It's not exactly been a vintage year for Chris Wilder, with promotion plans going drastically awry and the support of a large section of the Oxford United fanbase drifting away. Saturday's goalless draw at home to York was met with yet more calls for the manager's head and chants of 'Wilder out' after the game. But Wilder still has his supporters and Richard Hanna believes that he deserves our support.
So exactly what sort of a manager do we have on our hands? Is Chris Wilder the same as he was the day he walked in to the club as a relative unknown and quickly turned our fortunes around?
I believe he is all that and a whole lot more.
I use Twitter a lot and always try to be positive when tweeting about Oxford United. It’s a very instant format and it's easy to vent spleen when things are not going well. I don’t blame other fans for doing it and won’t make an apology for doing it myself sometimes.
The beauty of social media is that opinions and thoughts can be shared straight away and during live events it can really contribute to the event itself and for those involved. However the flip side I believe is that when things go bad the negative tweets start and texts to radio stations come in and it’s very easy to get that bandwagon rolling and others will quickly find themselves jumping on it. I have noticed that football phone-ins and Twitter is a lot more lively when Oxford lose than when Oxford win. I have decided that ‘no views is good views’. I always try to be positive however I have been accused of giving ‘blind support’ to our manager.
That led me to think about why I do actually give my support, blind or otherwise.
I wrote a piece back in May last year on a very similar subject and don’t want to repeat myself and so will concentrate on what Chris Wilder has achieved this season. It may look at best mediocre but if I could point out a few highlights maybe you will be able to be a bit more positive about the 12/13 season. Bearing in mind there is still 14 games to be played out.
Firstly, we won the opening three games of the season, a great start for Oxford United.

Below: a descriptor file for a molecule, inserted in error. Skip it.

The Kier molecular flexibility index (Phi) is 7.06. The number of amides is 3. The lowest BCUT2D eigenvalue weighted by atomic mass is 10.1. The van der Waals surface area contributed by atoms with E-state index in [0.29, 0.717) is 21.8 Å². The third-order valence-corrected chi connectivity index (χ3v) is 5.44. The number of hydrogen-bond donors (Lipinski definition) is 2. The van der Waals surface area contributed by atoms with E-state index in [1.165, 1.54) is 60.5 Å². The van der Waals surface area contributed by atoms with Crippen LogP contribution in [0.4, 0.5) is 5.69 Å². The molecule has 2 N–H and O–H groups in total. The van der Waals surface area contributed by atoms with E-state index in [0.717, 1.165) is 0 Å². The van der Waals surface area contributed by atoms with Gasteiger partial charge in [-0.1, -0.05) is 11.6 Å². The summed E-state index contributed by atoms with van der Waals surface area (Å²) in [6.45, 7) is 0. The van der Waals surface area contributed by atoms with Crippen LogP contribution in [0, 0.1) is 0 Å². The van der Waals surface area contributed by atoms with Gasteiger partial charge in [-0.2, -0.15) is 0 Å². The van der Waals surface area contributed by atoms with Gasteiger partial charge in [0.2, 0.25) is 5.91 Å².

Before the season really got started we had beaten League One Bournemouth in League Cup setting up a tie versus Leeds United.
Chris Wilder has so far been nominated three times for Manager of the Month awards, he may not have been given award but to be considered by people in the games says a lot.
From the 20th November Chris Wilder’s team embarked on a ten-game run of unbeaten matches, scoring 19 goals and ensuring all Oxford fans could have an enjoyable Christmas period (gold dust to long-suffering fans).
Along with the two League Cup games we also enjoyed a run of four JPT games going out on penalties to Southend. But amongst those four games was a 1-0 win against Swindon Town; Chris Wilder has a 100% record when managing Oxford v Swindon. The fact that they were in a higher division this time just made it sweeter.
This season will also be remembered as the season we got to the third round of the FA Cup for the first time in ten seasons.
Chris Wilder has this season been able to give full debuts to Max Crocombe and Tyrone Marsh – something they will never forget and I am sure they will be forever grateful.
Talking about injuries and suspensions may seem like offering excuses for our dips in form but I do feel it’s worth just noting the key injuries (missed two or more games) to the squad that we have had: Clarke, Duberry, Davis, Whing, Leven, Craddock and Smalley. There's seven from memory, but look at the names and think about the types of players they are and the experience they have and contributions they make when fully fit. Leading scorer James Constable has been in and out of form this year, with two red cards (inexplicably v Wimbledon) and has missed seven games through that process.
Another big thing that Wilder has had to deal with as a man and as a man-manager was the passing of Mitchell Cole. I would have no idea what kind of an impact that would have on a group of young, fit footballers but if anyone heard Wilder's interview post-Accrington in the FA Cup they will know it had a profound effect on him as a person and I think he felt himself as a father figure to those footballers and he praised them and supported them as best he could. It should not go unnoticed that that sad passing occurred during our ten-game unbeaten run.
Rest In Peace Mitchell.
And although we have struggled in late January and February there are a couple of signs that we are beginning to rediscover some form with three games unbeaten; indeed our last ten league game form reads Won 4 Drawn 2 Lost 4 – it's as good as it is bad.
So there is a considered opinion as to why I offer my whole support to Chris Wilder, I don’t think this season has been all doom and gloom I don’t think Chris Wilder is destroying this club, I don’t think he is clueless or devoid of ideas and until that changes I will continue to support him.